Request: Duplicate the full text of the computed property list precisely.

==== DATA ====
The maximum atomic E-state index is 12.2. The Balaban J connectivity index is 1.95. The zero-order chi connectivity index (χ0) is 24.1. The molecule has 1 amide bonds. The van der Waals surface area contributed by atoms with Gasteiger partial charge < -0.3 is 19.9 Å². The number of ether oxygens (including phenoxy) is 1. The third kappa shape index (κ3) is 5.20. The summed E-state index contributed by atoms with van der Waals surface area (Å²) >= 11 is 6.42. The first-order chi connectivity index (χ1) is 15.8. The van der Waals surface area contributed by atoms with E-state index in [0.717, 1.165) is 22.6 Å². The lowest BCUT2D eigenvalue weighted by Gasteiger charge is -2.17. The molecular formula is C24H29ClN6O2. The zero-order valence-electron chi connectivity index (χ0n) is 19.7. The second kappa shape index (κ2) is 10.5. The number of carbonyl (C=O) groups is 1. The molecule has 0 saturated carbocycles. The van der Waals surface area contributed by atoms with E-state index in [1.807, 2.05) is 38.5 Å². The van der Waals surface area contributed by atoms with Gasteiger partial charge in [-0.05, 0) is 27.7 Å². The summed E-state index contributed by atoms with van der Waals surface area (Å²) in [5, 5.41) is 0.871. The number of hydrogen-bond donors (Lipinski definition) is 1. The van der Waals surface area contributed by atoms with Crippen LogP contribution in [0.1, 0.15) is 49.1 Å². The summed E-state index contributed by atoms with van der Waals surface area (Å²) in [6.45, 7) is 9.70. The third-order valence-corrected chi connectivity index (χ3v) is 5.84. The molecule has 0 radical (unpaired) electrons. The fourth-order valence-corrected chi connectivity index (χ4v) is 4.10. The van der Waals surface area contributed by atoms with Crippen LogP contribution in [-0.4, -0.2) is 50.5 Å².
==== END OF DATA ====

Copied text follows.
The maximum atomic E-state index is 12.2. The Balaban J connectivity index is 1.95. The zero-order chi connectivity index (χ0) is 24.1. The molecule has 1 amide bonds. The van der Waals surface area contributed by atoms with Gasteiger partial charge < -0.3 is 19.9 Å². The number of ether oxygens (including phenoxy) is 1. The third kappa shape index (κ3) is 5.20. The summed E-state index contributed by atoms with van der Waals surface area (Å²) >= 11 is 6.42. The first-order chi connectivity index (χ1) is 15.8. The van der Waals surface area contributed by atoms with E-state index in [0.717, 1.165) is 22.6 Å². The lowest BCUT2D eigenvalue weighted by Gasteiger charge is -2.17. The molecular formula is C24H29ClN6O2. The zero-order valence-electron chi connectivity index (χ0n) is 19.7. The second kappa shape index (κ2) is 10.5. The number of carbonyl (C=O) groups is 1. The molecule has 0 saturated carbocycles. The van der Waals surface area contributed by atoms with E-state index in [1.807, 2.05) is 38.5 Å². The van der Waals surface area contributed by atoms with Gasteiger partial charge in [-0.05, 0) is 27.7 Å². The summed E-state index contributed by atoms with van der Waals surface area (Å²) in [5, 5.41) is 0.871. The number of hydrogen-bond donors (Lipinski definition) is 1. The van der Waals surface area contributed by atoms with Crippen LogP contribution in [0.1, 0.15) is 49.1 Å². The summed E-state index contributed by atoms with van der Waals surface area (Å²) in [6.45, 7) is 9.70. The third-order valence-corrected chi connectivity index (χ3v) is 5.84. The molecule has 0 radical (unpaired) electrons. The fourth-order valence-corrected chi connectivity index (χ4v) is 4.10. The van der Waals surface area contributed by atoms with Crippen LogP contribution in [-0.4, -0.2) is 50.5 Å².